When expectant mother Brittany Gillette, 21, felt her water break at 5 a.m. Saturday, howling wind was stacking snow in front of her house and she feared she wouldn't make it to a hospital.

Gillette quickly woke up her fiancé and her dad, who went outside to shovel a path for the car outside their West Philadelphia home. After a futile hour of work, they called an ambulance. The ambulance got as far as the corner and got stuck.

"I was at the top of the block and they told me to walk to the bottom because they couldn't make it through," said Gillette. "By the time I got there" the ambulance was spinning its wheels "so we called the police and waited."

Ten or fifteen minutes later, two officers picked up Gillette, her mom and her fiancé Robert Robinson. But instead of heading to Thomas Jefferson University Hospital as Gillette had planned, the officers drove her to the nearest delivery room, at the Hospital of the University of Pennsylvania. She arrived at 7:30 a.m.

"I was nervous about going to a different hospital, but the doctors were extremely nice, and it wasn't a problem at all," Gillette said. "It was a huge help to have my mom and especially my fiancé there to help me during the contractions."

The nurses gave Gillette drugs to induce labor, expecting the delivery to take 24 to 36 hours. Surprisingly, over the course of two and a half hours, Gillette's labor progressed to full dilation. Ka'lei Xaria Robinson, 7 pounds, 2 ounces, was born at 8:30 p.m. - 13 hours after Gillette made it to the hospital.

"Ka'lei did it quickly because she knew what her mom had to do," Robinson teased. "Being new parents, I expected Brittany's experience to be much more difficult and painful. I expected my experience to be much more panicky."

Despite all the street closings that accompanied the record-breaking 22.4 inches of Philadelphia snowfall this weekend, Gillette and other women across the region coped with the detours and delivered an exceptional number of "blizzard babies."

Throughout the storm, 19 babies were born at HUP, a "surge" compared to a normal delivery day, said Lacey Conaway, a permanent day-shift charge nurse at the hospital. In New Jersey, 13 babies were born at Virtua Voorhees Hospital between Friday and Saturday night.

Not all expecting mothers made it to their destinations this weekend. On Sunday, Mariah Bryant, 23, delivered her own baby on the side of Route 22 near Bethlehem while her friend stayed by the car on the phone with 911, according to The Morning Call. Bryant left her boyfriend, who had been up all morning shoveling snow, at home so he could watch her 4-year-old son. Her contractions became so frequent and painful while en route to the hospital that Bryant and her friend pulled over, and Bryant delivered her baby a month prematurely.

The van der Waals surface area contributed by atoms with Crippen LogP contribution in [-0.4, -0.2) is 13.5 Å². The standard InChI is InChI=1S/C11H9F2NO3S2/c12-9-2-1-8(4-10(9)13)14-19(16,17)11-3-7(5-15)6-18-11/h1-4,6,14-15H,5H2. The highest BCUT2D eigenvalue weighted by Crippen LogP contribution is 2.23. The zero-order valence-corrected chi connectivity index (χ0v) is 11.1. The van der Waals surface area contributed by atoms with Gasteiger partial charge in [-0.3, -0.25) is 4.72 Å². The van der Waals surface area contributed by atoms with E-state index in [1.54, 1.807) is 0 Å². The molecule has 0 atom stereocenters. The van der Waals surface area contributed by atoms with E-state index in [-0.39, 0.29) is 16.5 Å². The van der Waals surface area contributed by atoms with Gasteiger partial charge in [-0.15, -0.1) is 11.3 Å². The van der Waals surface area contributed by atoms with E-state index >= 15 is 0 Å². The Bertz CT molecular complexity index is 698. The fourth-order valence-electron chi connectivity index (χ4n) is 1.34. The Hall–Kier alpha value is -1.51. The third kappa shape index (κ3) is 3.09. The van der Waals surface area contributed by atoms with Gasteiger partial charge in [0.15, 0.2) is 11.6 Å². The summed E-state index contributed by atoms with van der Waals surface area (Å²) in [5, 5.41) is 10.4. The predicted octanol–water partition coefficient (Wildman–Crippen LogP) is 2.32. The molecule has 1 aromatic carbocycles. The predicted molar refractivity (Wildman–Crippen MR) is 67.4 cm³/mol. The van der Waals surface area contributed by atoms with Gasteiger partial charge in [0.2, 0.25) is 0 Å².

HUP nurse Conaway said the hospital typically sees more broken amniotic sacs (water-breaking) and deliveries during bad rainstorms and snowstorms, which she suspects could be a result of dropping barometric pressure. Some researchers have long suspected that the gravitational pull of a full moon, like the one on Saturday, can also induce labor, but others consider this "full-moon effect" a myth.

Having heard of the birth effects of full moons and snowstorms, Amber Lindsay, 26, of West Philadelphia, had a feeling she'd give birth over the weekend. Five days past her due date, Lindsay's water broke at 8:30 a.m. on Saturday. She waited in anticipation for a half hour while her husband dug their car free.

"I was prepared to just have to walk," Lindsay said. "It would be like a mile and a half to HUP."

When they finally made it into the car, Lindsay and her husband passed abandoned vehicles on every corner and waited as two men slowly pushed a truck with four-wheel drive out of an intersection. They finally arrived at the hospital at 10 a.m., and Addison Lindsay was born at 11:49 p.m. Saturday, weighing 8 pounds and 5 ounces.

"Everyone says, 'If I can tell Addison we managed to get to the hospital so she could be born in a blizzard,' anything's possible" in her future, Lindsay said.

Anticipating the storm, many nurses and technicians slept at HUP on Friday night.

Gillette, who just graduated from the Indiana University of Pennsylvania, is taking three months off from her job as an Army National Guard carpenter to take care of Addison. Mother and daughter will be released from the hospital on Monday.

"Being a first-time mom is amazing," Gillette said. "It's gonna take some getting used to."

Robinson, 22, is a welder in the Army National Guard and full-time student at Liberty University. He and Gillette are planning to marry on May 30, 2017.

"I was lucky to have a couple of superheroes in my corner this weekend," Robinson said of his new baby and her mother.